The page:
Deadlines. Flexibility. Routine. The need to write. The need to create or produce. Fortunately, I am disciplined to sit at my desk and write almost daily, but taking part in this “My Writing Process” blog tour at the invitation of a writer and teacher I truly admire—Judy Reeves, author of A Writer’s Book of Days–really made me think. Judy is currently working on Wild Women, Wild Voices, which intrigues me to no end since I’m a big advocate for empowering women. You can find out more about Judy’s projects and process at www.judyreeveswriter.com
Diving into the 4 questions this blog tour is based on, I begin…
- What am I working on?
That’s a loaded question since I write non-fiction, fiction and articles—and teach.
For fiction I’m working on “the book of my heart.” Finally. It’s been simmering and shifting voice and point of view and being pushed to the back burner for seven years now. It’s about a breast cancer survivor who has lost her mojo and believes the only way she can get it back is by reviving her high school rock band—much to the surprise of her husband, kids, and best friends/band members. This year I have an agent who is so ready to take it out into the world, that I finally have a deadline. Maybe that’s what was missing all along. As a journalist I thrive on deadlines.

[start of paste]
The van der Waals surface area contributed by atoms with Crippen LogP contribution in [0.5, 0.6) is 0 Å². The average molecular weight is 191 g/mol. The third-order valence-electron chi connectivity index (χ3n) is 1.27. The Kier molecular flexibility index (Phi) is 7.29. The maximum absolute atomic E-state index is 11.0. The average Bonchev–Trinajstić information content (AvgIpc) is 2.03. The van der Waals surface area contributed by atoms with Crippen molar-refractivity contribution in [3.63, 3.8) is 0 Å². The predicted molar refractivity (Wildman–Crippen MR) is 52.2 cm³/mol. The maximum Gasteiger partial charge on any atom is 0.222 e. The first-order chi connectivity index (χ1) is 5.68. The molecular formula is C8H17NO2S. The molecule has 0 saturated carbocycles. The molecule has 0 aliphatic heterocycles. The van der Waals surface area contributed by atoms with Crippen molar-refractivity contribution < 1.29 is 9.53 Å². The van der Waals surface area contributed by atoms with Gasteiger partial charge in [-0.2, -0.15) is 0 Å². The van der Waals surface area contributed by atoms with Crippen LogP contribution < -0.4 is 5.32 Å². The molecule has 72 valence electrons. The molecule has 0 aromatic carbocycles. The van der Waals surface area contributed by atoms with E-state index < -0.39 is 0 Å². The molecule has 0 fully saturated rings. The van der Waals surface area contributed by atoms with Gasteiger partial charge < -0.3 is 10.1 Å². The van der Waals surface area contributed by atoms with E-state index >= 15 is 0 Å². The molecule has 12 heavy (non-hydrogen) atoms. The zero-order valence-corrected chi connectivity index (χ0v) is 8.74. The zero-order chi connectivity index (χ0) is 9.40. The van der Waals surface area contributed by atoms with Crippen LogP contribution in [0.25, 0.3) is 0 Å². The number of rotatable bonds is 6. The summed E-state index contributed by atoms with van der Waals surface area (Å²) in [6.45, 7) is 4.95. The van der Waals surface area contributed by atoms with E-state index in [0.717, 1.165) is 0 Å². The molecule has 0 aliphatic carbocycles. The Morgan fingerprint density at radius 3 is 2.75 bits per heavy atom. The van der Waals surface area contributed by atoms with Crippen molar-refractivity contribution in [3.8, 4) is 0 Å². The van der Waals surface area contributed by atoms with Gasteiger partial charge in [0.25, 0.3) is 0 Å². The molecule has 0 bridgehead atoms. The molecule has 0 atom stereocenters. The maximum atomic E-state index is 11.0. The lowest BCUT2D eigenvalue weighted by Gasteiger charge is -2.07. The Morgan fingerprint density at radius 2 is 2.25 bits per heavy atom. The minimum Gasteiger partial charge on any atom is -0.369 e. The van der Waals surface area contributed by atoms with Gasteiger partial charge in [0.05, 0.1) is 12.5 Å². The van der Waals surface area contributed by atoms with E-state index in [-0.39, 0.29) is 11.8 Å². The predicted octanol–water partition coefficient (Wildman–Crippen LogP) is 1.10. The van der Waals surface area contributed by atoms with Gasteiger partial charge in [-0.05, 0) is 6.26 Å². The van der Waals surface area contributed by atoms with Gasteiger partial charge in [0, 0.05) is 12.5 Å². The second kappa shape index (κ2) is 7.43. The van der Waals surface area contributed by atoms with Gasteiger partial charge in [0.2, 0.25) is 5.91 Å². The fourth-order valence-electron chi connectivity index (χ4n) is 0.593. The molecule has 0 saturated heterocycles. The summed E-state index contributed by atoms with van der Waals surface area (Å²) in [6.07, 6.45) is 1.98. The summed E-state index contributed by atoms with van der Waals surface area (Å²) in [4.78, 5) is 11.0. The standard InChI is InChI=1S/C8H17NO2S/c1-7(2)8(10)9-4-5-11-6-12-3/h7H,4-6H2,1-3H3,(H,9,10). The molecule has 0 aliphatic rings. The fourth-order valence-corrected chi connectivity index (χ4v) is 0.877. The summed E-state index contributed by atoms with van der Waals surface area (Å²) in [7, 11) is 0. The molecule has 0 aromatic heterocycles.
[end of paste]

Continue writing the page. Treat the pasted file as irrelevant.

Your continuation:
I’m also self-publishing my old romance titles that I received the rights back on. The first, Salsa Serenade, is out now.
For non-fiction, I still work with my The Book of Latina Women: 150 Vidas of Passion, Strength and Success. The 2013 re-release is currently a finalist in the International Latino Book Awards; winners will be announced on June 28 at a banquet in Las Vegas. Receiving that call from Kirk Whisler of Latino Literacy Now was my version of what the Academy Awards must be like. I was speechless and teary and overcome. The women featured in the book are amazing and even today I get goosebumps when I speak about them. My agent and I are talking about breaking down the book into a series for middle grade readers and highlighting much-needed Latina role models from various career fields.
For journalism, my favorite magazine to write for is Hispanic Outlook in Higher Education. I cover amazing educators, advances in the education field, overcoming stereotypes and visionary perspectives. Next up is a piece on the incredible community outreach work being done by students of the MFA program at Cal State San Bernardino headed by Dr. Juan Delgado, a poet himself.
- How does my work differ from that of others of its genre?
Good question. In all my work—fiction, non-fiction, articles—I find myself writing about inspiring people/characters I’d want to hang around with at a dinner table. I write about strong, intelligent, selfless women, Latinos and Latinas who blaze trails and surpass the bar. I write about people who have integrity and values and follow their passion despite the risks; those who have time for others and learn as much as they teach. Those who question the norm and break stereotypes. Those who speak for the underdog. Their stories mesmerize and need to be told.